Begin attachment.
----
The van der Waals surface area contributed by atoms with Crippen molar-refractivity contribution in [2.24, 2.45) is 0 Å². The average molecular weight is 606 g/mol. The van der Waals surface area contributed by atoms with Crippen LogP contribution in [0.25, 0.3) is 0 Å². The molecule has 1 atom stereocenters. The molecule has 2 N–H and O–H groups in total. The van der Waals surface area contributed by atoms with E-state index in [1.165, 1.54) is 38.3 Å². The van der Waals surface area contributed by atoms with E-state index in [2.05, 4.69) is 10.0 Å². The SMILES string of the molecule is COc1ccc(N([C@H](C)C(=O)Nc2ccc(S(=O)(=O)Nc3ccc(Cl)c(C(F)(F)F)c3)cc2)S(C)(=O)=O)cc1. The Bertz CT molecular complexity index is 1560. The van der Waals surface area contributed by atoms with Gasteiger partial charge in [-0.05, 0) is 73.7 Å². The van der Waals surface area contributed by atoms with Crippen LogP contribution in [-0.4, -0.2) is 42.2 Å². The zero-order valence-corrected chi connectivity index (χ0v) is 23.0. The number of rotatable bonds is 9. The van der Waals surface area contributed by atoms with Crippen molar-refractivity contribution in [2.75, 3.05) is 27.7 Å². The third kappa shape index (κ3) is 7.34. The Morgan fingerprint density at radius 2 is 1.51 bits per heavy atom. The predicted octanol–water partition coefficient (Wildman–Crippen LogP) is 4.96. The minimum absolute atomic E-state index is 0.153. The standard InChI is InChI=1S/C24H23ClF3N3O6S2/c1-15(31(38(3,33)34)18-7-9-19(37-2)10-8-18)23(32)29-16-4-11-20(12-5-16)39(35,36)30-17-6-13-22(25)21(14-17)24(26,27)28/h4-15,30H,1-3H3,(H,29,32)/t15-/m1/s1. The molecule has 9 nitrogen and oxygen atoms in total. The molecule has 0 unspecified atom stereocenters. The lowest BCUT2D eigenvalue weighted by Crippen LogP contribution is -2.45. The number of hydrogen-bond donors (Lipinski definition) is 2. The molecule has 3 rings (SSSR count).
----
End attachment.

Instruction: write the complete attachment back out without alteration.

The van der Waals surface area contributed by atoms with Crippen molar-refractivity contribution in [2.24, 2.45) is 0 Å². The average molecular weight is 606 g/mol. The van der Waals surface area contributed by atoms with Crippen LogP contribution in [0.25, 0.3) is 0 Å². The molecule has 1 atom stereocenters. The molecule has 2 N–H and O–H groups in total. The van der Waals surface area contributed by atoms with E-state index in [1.165, 1.54) is 38.3 Å². The van der Waals surface area contributed by atoms with E-state index in [2.05, 4.69) is 10.0 Å². The SMILES string of the molecule is COc1ccc(N([C@H](C)C(=O)Nc2ccc(S(=O)(=O)Nc3ccc(Cl)c(C(F)(F)F)c3)cc2)S(C)(=O)=O)cc1. The Bertz CT molecular complexity index is 1560. The van der Waals surface area contributed by atoms with Gasteiger partial charge in [-0.05, 0) is 73.7 Å². The van der Waals surface area contributed by atoms with Crippen LogP contribution in [-0.4, -0.2) is 42.2 Å². The zero-order valence-corrected chi connectivity index (χ0v) is 23.0. The number of rotatable bonds is 9. The van der Waals surface area contributed by atoms with Crippen molar-refractivity contribution in [2.75, 3.05) is 27.7 Å². The third kappa shape index (κ3) is 7.34. The Morgan fingerprint density at radius 2 is 1.51 bits per heavy atom. The predicted octanol–water partition coefficient (Wildman–Crippen LogP) is 4.96. The minimum absolute atomic E-state index is 0.153. The standard InChI is InChI=1S/C24H23ClF3N3O6S2/c1-15(31(38(3,33)34)18-7-9-19(37-2)10-8-18)23(32)29-16-4-11-20(12-5-16)39(35,36)30-17-6-13-22(25)21(14-17)24(26,27)28/h4-15,30H,1-3H3,(H,29,32)/t15-/m1/s1. The molecule has 9 nitrogen and oxygen atoms in total. The molecule has 0 unspecified atom stereocenters. The lowest BCUT2D eigenvalue weighted by Crippen LogP contribution is -2.45. The number of hydrogen-bond donors (Lipinski definition) is 2. The molecule has 3 rings (SSSR count).